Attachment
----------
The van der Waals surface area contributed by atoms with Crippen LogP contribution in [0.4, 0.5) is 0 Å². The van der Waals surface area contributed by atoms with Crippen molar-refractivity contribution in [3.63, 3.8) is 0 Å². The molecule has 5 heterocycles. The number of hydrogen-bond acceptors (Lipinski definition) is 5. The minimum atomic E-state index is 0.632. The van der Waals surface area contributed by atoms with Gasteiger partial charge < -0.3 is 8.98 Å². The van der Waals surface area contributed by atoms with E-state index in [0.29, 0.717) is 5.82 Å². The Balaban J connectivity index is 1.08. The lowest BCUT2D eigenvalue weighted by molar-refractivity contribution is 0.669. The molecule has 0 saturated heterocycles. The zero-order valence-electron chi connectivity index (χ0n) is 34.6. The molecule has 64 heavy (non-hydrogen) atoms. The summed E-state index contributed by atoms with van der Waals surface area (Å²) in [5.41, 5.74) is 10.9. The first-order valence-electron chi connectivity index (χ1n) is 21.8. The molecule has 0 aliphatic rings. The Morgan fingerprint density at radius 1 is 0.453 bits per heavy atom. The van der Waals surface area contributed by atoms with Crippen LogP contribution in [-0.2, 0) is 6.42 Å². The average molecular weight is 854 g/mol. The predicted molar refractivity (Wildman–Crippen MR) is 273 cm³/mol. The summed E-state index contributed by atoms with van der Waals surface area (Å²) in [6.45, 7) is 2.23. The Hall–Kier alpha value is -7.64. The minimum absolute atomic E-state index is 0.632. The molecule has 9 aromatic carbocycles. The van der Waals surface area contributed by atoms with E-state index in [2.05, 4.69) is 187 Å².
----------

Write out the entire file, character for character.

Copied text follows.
The van der Waals surface area contributed by atoms with Crippen LogP contribution in [0.4, 0.5) is 0 Å². The van der Waals surface area contributed by atoms with Crippen molar-refractivity contribution in [3.63, 3.8) is 0 Å². The molecule has 5 heterocycles. The number of hydrogen-bond acceptors (Lipinski definition) is 5. The minimum atomic E-state index is 0.632. The van der Waals surface area contributed by atoms with Gasteiger partial charge < -0.3 is 8.98 Å². The van der Waals surface area contributed by atoms with E-state index in [0.29, 0.717) is 5.82 Å². The Balaban J connectivity index is 1.08. The lowest BCUT2D eigenvalue weighted by molar-refractivity contribution is 0.669. The molecule has 0 saturated heterocycles. The zero-order valence-electron chi connectivity index (χ0n) is 34.6. The molecule has 64 heavy (non-hydrogen) atoms. The summed E-state index contributed by atoms with van der Waals surface area (Å²) in [5.41, 5.74) is 10.9. The first-order valence-electron chi connectivity index (χ1n) is 21.8. The molecule has 0 aliphatic rings. The Morgan fingerprint density at radius 1 is 0.453 bits per heavy atom. The van der Waals surface area contributed by atoms with Crippen LogP contribution in [-0.2, 0) is 6.42 Å². The average molecular weight is 854 g/mol. The predicted molar refractivity (Wildman–Crippen MR) is 273 cm³/mol. The summed E-state index contributed by atoms with van der Waals surface area (Å²) in [6.45, 7) is 2.23. The Hall–Kier alpha value is -7.64. The minimum absolute atomic E-state index is 0.632. The molecule has 9 aromatic carbocycles. The van der Waals surface area contributed by atoms with E-state index in [2.05, 4.69) is 187 Å².